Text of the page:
Bloody Sunday - 50 Years Later But What's Changed?

Fifty years ago on March 7, a crowd of people marched in Alabama to protest excessive police brutality against a black man, Jimmie Lee Jackson.  Mr. Jackson was a civil rights activist working to enfranchise black voters in Alabama.  Local police mortally shot Mr. Jackson several times at an earlier, peaceful rally.

Ironically, police responded to the peaceful march with excessive police brutality and violence.




While bystanders took pictures and watched in horror, state troopers and local police officers attacked the people walking across a bridge, using tear gas and billy clubs, leaving people injured, unconscious, and bleeding in their wake.

Photos of the event rocked our entire nation, up to the White House.  People in other parts of our country felt shocked that such a heinous act could occur on American soil.  After a few more aborted marches,  on March 21st President Lyndon Johnson sent over 2,000 soldiers from the Army to accompany and protect the people marching from Selma to Birmingham.

The question is - have we learned our lesson?  Have we grown as a nation?

In my honest opinion, no.  No, we have not learned how to live with one another.

Over and over again, we learn of unarmed black men being shot and killed by police officers or even neighborhood watch activists.  Over and over, the media works to portray the slain as "bad" or "evil" or somehow deserving of the shooting.  Over and over, the white shooters are portrayed as simple men just doing their job or in fear of their lives.  Over and over, our judicial system lets the shooters go, sometimes without even a slap on the wrist.

Worst of all?  The number of white people who buy into the lies - who want to believe that the black man asked to be shot, who want to believe that police officers everywhere are always on the side of angels, who want to believe that being white somehow makes you better, allows you to be forgiven for your mistakes, even if those mistakes kill someone.  Especially if the mistakes kill a black person.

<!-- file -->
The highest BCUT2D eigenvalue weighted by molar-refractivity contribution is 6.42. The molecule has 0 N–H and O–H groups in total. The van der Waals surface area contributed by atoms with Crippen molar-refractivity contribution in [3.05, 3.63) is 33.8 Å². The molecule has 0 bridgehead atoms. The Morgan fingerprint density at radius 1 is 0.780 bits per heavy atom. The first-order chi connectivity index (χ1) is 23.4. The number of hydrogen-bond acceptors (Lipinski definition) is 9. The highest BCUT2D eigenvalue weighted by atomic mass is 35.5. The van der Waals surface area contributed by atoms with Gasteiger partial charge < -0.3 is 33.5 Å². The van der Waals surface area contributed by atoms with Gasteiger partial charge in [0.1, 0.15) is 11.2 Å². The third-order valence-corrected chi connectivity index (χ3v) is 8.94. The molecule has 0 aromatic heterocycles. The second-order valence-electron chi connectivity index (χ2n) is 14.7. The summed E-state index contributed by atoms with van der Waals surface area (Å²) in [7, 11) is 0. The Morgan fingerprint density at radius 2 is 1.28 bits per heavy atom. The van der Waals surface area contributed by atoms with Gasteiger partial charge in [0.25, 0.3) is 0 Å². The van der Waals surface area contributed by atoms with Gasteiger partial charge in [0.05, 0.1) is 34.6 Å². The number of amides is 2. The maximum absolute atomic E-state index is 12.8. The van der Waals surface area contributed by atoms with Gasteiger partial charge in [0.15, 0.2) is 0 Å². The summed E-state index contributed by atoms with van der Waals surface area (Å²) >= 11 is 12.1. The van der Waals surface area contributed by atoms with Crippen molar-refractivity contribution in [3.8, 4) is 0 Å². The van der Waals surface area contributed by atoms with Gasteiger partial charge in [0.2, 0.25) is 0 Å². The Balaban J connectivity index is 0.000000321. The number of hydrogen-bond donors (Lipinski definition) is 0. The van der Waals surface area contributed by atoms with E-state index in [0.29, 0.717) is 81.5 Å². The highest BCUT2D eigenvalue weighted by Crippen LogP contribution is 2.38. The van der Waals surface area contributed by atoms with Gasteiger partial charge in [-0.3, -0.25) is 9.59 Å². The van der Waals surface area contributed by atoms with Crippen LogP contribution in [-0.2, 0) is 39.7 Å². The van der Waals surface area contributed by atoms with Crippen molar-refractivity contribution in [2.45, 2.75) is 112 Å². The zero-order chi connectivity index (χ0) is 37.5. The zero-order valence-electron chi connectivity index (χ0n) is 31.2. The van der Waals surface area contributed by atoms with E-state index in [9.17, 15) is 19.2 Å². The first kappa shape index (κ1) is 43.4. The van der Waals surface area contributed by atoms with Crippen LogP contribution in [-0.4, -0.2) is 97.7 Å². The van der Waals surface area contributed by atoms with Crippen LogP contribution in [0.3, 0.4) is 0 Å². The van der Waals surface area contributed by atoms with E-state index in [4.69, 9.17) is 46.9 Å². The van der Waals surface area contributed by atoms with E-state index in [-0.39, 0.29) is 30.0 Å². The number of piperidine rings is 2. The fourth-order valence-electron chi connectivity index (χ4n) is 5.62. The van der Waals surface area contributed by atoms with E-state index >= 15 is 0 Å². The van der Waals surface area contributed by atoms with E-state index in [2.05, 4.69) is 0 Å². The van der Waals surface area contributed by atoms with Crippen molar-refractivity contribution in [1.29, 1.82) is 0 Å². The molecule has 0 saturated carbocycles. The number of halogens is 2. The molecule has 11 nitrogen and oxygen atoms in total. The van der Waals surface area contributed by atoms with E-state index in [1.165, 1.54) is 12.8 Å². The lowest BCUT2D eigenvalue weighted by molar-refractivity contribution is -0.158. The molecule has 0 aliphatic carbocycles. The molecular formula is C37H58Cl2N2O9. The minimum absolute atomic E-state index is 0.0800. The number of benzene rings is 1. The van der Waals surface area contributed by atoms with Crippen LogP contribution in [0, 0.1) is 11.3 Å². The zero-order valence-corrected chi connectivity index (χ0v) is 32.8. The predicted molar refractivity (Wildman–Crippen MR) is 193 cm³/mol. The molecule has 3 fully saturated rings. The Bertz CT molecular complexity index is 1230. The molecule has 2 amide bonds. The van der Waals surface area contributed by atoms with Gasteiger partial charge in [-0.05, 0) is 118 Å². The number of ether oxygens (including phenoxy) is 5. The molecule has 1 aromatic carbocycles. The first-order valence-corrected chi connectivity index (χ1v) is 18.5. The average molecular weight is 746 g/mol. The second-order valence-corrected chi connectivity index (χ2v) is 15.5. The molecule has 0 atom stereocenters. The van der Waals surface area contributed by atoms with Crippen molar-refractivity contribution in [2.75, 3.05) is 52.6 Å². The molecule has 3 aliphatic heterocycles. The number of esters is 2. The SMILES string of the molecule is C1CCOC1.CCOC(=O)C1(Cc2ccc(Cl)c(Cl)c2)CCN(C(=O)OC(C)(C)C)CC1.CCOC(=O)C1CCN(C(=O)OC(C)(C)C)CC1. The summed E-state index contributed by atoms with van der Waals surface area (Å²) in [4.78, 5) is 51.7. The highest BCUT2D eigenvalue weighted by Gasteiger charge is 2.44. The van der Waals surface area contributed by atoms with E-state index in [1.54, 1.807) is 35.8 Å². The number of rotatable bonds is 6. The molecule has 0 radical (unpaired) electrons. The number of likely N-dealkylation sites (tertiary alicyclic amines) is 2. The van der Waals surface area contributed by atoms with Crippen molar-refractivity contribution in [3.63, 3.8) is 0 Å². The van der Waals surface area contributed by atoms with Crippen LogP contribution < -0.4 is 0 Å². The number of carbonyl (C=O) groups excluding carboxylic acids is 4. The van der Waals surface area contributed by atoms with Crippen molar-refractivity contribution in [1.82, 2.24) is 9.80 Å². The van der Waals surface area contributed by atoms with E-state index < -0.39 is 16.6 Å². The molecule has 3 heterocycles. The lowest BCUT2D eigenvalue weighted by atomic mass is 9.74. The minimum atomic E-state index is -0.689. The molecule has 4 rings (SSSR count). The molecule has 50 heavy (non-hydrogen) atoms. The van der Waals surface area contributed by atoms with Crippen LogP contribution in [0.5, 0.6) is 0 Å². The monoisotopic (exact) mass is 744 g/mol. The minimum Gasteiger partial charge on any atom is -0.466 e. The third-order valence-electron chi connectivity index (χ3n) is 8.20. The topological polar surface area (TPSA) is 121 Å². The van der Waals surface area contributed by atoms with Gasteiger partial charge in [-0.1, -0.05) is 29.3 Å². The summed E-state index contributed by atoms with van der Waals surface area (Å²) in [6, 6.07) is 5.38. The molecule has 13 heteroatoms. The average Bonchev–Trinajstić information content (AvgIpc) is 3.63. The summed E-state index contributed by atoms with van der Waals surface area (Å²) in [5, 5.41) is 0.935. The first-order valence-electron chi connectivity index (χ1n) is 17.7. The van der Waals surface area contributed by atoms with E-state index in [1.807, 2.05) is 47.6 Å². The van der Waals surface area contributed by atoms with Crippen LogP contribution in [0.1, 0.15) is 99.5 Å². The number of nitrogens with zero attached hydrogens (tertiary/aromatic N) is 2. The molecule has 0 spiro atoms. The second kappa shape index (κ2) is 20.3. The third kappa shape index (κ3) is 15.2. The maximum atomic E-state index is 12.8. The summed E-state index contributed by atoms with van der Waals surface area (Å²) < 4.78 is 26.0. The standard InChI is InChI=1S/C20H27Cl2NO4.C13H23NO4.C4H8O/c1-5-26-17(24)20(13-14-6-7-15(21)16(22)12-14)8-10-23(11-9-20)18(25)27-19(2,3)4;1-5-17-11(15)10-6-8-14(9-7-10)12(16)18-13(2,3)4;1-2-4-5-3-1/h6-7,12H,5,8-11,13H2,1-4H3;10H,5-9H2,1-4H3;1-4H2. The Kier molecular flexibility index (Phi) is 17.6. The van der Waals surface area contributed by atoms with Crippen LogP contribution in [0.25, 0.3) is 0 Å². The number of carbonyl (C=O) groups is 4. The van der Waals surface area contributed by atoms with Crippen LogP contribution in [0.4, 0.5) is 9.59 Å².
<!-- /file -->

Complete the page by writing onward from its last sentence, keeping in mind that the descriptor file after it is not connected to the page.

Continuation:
Traditional media, once a champion of the truth, showing pictures from Selma despite the repercussions on the white police officers, now work to hide the truth from the public.   They distract the public with fear-mongering, creating issues and potential threats out of figurative thin area.  Take, for example, the "Ebola" scare.  The Ebola virus is a big deal in Africa, where people wash dead bodies by hand, according to tradition.  Here, well, that's not really an American tradition, and it's not an issue at all.  For Ebola to spread, we would have to have regular people actively touching the dead bodies of the infected.

So why did traditional media act as if an Ebola epidemic could break out at any minute?

Maybe they don't want you to learn that a shop owner in Florida installed security cameras to catch the local police officers harassing his customers and employees.  In fact, the police cited an employee there 60 times for trespassing - at his job.

Maybe they don't want you to learn about all the times black people get harassed for walking down the street and not having identification.  Because, you know, in America you must carry identification when you go walking.  Otherwise, you're a criminal.

Maybe they want to convince you that illegal searching of a black person's vehicle is okay, because "if you have nothing to hide, then why can't I search it?"  The fact that it's against the Bill of Rights has nothing to do with the situation.  In fact, mentioning to a police officer that you have civil rights usually forces the police officer to get pissy.  I mean, you must be asking to be searched and must be hiding something if you try to reference your civil rights, right?

But the problem of anti-black racism cannot be solved through government alone.  We, the people, must make the effort to eradicate racism in ourselves and in our local communities.  We must look honestly at ourselves and root out our own racist attitudes, and work to not impart these attitudes on the youth of today.

Because that is the only way we can overcome the racism in our country.  By stopping, acknowledging when an incident happens, and working to ensure it doesn't happen again.

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